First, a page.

Vaccine plot thickens with new government study
The timing of today’s biggest autism story is worth noting after last week’s vaccine court settlement. Many news sites are publishing a Centers for Disease Control study that found no evidence of thimerosal, a mercury-based preservative used in most vaccines until 2001, increasing the risk of a child developing autism. The study joins several others over the last decade that reached the same conclusion.
Specifically, the study found that kids who were exposed to high levels through their own vaccinations or their mothers while pregnant, did not have a higher chance of receiving an autism diagnosis. The research used data for 1,000 U.S. children born from 1994 to 1999, about as recent as they can go with thimerosal no longer used in childhood vaccinations outside of the flu shot.
The article provides what is now a familiar background, citing the now-discredited Wakefield study of 1998 that caused parents to refrain from giving measles, mumps and rubella vaccines to their children, leading to outbreaks of all three diseases. Reuters (the outlet I’m deciphering for this story) also included a quick recap of the condition, including the scientific theory that autism is influenced by genes and the range of severity the disability inflicts on its inhabitants.
The story itself resembles many I’ve read before that also reported no link between anything related to vaccinations and autism, and odds suggest more stories will appear as the debate continues. The study is perhaps the best antidote the government could get at this moment, with the publication of last week’s settlement where the government conceded that vaccinations aggravated a child’s underlying conditions. Although they’re under the same umbrella, one item to note is the two stories dealing with two different branches of government. One dealt with the Court of Federal Claims under the judicial branch, while this story focuses on the CDC, a federal agency under the Department of Health and Human Services. The nature of studies would also render any conspiracy accusations ineffective, since five years of data was mined and analyzed. However, the data used should clarify the lengthy process that goes into studies, preventing factual compromises of the conclusions presented upon publication.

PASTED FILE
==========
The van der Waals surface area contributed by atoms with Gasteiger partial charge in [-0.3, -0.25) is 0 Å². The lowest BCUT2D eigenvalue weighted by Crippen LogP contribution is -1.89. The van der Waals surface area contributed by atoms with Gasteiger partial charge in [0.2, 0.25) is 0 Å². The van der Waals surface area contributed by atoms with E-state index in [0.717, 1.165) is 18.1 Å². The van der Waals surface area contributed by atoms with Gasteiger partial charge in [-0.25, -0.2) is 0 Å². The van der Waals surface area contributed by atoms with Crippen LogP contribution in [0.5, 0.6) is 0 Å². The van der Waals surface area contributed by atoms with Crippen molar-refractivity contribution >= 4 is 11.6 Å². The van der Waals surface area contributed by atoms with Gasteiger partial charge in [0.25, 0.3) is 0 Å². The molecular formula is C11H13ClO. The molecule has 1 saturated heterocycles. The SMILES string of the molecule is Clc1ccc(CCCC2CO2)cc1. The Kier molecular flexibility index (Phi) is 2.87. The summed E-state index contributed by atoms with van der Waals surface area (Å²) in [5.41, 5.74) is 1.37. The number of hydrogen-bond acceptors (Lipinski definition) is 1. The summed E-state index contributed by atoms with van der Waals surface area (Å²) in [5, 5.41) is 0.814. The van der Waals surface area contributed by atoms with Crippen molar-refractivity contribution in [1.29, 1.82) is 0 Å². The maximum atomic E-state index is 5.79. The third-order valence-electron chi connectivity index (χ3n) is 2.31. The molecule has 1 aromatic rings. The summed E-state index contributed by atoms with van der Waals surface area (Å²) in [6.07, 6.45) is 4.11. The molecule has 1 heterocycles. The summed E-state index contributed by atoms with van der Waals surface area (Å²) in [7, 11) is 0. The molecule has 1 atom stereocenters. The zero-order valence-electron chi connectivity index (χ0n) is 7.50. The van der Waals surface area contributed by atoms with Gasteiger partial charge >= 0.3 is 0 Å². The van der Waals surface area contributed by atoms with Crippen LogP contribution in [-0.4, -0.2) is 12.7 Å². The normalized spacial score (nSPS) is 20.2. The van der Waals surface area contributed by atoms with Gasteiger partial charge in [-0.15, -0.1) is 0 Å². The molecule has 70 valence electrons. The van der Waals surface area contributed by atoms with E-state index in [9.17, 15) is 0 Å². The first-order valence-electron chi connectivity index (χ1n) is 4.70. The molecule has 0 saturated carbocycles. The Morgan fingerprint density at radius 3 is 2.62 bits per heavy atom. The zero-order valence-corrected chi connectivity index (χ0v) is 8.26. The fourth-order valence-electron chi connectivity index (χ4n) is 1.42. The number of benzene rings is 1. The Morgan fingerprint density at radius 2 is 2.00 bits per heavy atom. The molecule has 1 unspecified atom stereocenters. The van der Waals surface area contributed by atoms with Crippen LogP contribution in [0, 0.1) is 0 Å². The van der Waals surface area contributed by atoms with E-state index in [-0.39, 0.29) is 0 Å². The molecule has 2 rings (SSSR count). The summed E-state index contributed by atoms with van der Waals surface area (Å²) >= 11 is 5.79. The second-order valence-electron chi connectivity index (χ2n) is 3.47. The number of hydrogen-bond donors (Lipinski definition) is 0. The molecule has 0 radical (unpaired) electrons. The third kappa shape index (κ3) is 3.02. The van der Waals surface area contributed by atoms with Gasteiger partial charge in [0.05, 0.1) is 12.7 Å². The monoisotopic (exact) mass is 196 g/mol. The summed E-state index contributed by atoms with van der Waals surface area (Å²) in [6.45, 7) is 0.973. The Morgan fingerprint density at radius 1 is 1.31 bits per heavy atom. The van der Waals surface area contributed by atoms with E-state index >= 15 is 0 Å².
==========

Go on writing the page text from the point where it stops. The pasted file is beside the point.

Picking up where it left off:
While the PR twist is the juiciest element upon examining the story, Reuters’ decision to recap autism again is interesting. Measuring the intelligence and memory capacity of an entire country is nearly impossible, but with news articles of any subject easily accessible online through a Google News search, combined with the coverage through traditional means, the question now could be how long does the absorption process take with topics previously unheard of. Autism has and will continue to be a complex, fascinating example, with news coverage on the subject not common until last decade. Autism’s ambiguity could also be a factor; there aren’t enough parallels to create “stereotypes.” Because no clear signals are present, knowing if and when other people encounter autistic people is extremely difficult.
As the government and other medical experts continue attempting to calm fears about vaccinations potentially harming kids, I’ll be paying attention to how many more times articles include the classic “introduction” of autism and its effects, as that will be the biggest indicator of how much knowledge the public has on the disability.